The river Danube is open for navigation. All of the debris from the bridges destroyed in 1999 was cleared from the river by May 2003 and almost 7,000 vessels passed through Novi Sad in 2003. The Danube Commission is not responsible for rebuilding the bridges. However, one bridge has been replaced by a pontoon bridge (river traffic is allowed through every second night), one by a temporary bridge and one bridge is being rebuilt, with completion expected by the end of 2004.

Police Service: Staff Support Associations

Lord Stoddart of Swindon asked Her Majesty's Government:

    Whether the Gay Police Association and the Black Police Association are officially recognised by the Metropolitan Police and other police forces in the United Kingdom; whether they have any negotiating rights of representation; and, if so, whether the same recognition and rights would be extended to other police associations seeking to promote interests involving race, colour, sexual preference or particular lifestyles.[HL969]

The Minister of State, Home Office (Baroness Scotland of Asthal): None of the staff support associations, including the Black Police Association and the Gay Police Association, is formally recognised by the Metropolitan Police Service for collective bargaining purposes; nor do they have the representational or negotiating rights of the Police Federation, Superintendents' Association or the recognised constituent trade unions. The staff support associations are however consulted regarding policy changes, particularly with regard to diversity issues.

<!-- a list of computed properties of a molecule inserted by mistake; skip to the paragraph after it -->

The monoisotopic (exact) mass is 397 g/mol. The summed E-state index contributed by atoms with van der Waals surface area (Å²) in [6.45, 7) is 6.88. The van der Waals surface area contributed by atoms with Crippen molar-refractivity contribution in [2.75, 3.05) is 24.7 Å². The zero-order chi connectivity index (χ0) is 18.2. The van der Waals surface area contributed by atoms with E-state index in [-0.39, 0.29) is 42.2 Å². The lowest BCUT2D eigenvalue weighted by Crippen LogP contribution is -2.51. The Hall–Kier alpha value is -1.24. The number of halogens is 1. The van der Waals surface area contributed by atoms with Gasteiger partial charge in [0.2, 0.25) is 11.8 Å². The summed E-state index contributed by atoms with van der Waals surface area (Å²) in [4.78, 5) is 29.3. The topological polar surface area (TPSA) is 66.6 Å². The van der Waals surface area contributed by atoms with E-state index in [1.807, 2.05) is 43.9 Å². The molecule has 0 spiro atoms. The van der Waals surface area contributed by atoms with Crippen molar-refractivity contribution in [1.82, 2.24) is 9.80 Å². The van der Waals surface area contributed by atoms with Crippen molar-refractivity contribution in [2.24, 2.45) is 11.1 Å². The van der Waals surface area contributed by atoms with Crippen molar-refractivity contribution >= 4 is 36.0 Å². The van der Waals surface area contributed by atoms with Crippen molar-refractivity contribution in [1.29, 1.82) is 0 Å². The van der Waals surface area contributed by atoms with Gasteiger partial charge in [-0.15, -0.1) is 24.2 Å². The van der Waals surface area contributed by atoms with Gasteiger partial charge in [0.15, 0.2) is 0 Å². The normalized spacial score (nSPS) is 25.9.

The Government have a shared interest in working collaboratively with these and other staff associations, including the British Association for Women in Policing. They are represented on a number of Home Office groups and are consulted on a wide range of policy initiatives to improve diversity in the workplace and to ensure effective delivery of policing services to all communities. The National Black Police Association, for example, is represented on the Lawrence Steering Group, contributing to diversity issues and providing a vital perspective on the link between communities and police.

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Faith Communities Unit

Lord Janner of Braunstone asked Her Majesty's Government:

    How the Home Office Faith Communities Unit relates to the Government's review of their interface with faith communities, which was due to report back at the end of 2003.[HL976]

Baroness Scotland of Asthal: Members of the Faith Communities Unit form the secretariat of the steering group which is taking forward the review, and of the working group which reports to the steering group. This role includes drafting papers and report chapters, arranging and minuting meetings, and making arrangements for the publication of the review report which is due in March 2004.

The conclusion of the review was delayed for one month by a decision of the chair, Fiona Mactaggart, to accede to a request from the faith community representatives on the steering group to be allowed more time to finalise the report.

Cannabis

Lord Acton asked Her Majesty's Government:

    What proportion of tetrahydrocannabinol (THC) is found in:


    (a) most cannabis; and


    (b) skunk cannabis; and[HL987]